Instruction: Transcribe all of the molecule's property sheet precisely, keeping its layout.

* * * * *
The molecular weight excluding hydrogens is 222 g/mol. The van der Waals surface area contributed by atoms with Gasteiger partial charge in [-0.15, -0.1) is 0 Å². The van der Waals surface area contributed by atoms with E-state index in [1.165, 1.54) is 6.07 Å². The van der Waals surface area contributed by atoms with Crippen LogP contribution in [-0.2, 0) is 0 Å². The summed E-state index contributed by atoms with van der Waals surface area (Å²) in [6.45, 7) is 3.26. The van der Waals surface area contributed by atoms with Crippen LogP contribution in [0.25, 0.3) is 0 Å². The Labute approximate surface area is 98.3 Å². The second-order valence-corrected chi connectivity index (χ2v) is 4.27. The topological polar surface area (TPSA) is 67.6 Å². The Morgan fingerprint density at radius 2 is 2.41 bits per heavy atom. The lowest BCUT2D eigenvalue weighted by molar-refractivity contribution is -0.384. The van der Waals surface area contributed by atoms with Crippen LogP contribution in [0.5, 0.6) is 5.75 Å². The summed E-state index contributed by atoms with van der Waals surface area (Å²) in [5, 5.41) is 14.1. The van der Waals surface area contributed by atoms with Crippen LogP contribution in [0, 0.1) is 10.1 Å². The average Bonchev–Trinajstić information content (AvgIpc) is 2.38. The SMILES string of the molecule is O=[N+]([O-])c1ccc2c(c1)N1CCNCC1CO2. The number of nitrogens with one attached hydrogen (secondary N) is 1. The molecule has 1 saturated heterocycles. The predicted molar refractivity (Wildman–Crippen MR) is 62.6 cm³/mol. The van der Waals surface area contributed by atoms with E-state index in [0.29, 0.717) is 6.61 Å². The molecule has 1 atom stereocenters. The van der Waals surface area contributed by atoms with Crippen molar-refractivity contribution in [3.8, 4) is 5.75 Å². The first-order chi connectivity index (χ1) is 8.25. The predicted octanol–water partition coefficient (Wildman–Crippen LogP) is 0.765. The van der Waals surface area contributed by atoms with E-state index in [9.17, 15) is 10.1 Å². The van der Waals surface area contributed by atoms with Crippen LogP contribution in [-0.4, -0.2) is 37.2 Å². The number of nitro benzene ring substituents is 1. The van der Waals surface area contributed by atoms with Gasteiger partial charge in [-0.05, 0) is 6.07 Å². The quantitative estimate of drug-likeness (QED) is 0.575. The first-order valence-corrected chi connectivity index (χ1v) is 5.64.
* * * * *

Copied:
The molecular weight excluding hydrogens is 222 g/mol. The van der Waals surface area contributed by atoms with Gasteiger partial charge in [-0.15, -0.1) is 0 Å². The van der Waals surface area contributed by atoms with E-state index in [1.165, 1.54) is 6.07 Å². The van der Waals surface area contributed by atoms with Crippen LogP contribution in [-0.2, 0) is 0 Å². The summed E-state index contributed by atoms with van der Waals surface area (Å²) in [6.45, 7) is 3.26. The van der Waals surface area contributed by atoms with Crippen LogP contribution in [0.25, 0.3) is 0 Å². The Labute approximate surface area is 98.3 Å². The second-order valence-corrected chi connectivity index (χ2v) is 4.27. The topological polar surface area (TPSA) is 67.6 Å². The Morgan fingerprint density at radius 2 is 2.41 bits per heavy atom. The lowest BCUT2D eigenvalue weighted by molar-refractivity contribution is -0.384. The van der Waals surface area contributed by atoms with Crippen LogP contribution in [0.5, 0.6) is 5.75 Å². The summed E-state index contributed by atoms with van der Waals surface area (Å²) in [5, 5.41) is 14.1. The van der Waals surface area contributed by atoms with Crippen LogP contribution in [0, 0.1) is 10.1 Å². The average Bonchev–Trinajstić information content (AvgIpc) is 2.38. The SMILES string of the molecule is O=[N+]([O-])c1ccc2c(c1)N1CCNCC1CO2. The number of nitrogens with one attached hydrogen (secondary N) is 1. The molecule has 1 saturated heterocycles. The predicted molar refractivity (Wildman–Crippen MR) is 62.6 cm³/mol. The van der Waals surface area contributed by atoms with E-state index in [0.29, 0.717) is 6.61 Å². The molecule has 1 atom stereocenters. The van der Waals surface area contributed by atoms with Crippen molar-refractivity contribution in [3.8, 4) is 5.75 Å². The first-order chi connectivity index (χ1) is 8.25. The predicted octanol–water partition coefficient (Wildman–Crippen LogP) is 0.765. The van der Waals surface area contributed by atoms with E-state index in [9.17, 15) is 10.1 Å². The van der Waals surface area contributed by atoms with Crippen LogP contribution in [-0.4, -0.2) is 37.2 Å². The number of nitro benzene ring substituents is 1. The van der Waals surface area contributed by atoms with Gasteiger partial charge in [-0.05, 0) is 6.07 Å². The quantitative estimate of drug-likeness (QED) is 0.575. The first-order valence-corrected chi connectivity index (χ1v) is 5.64.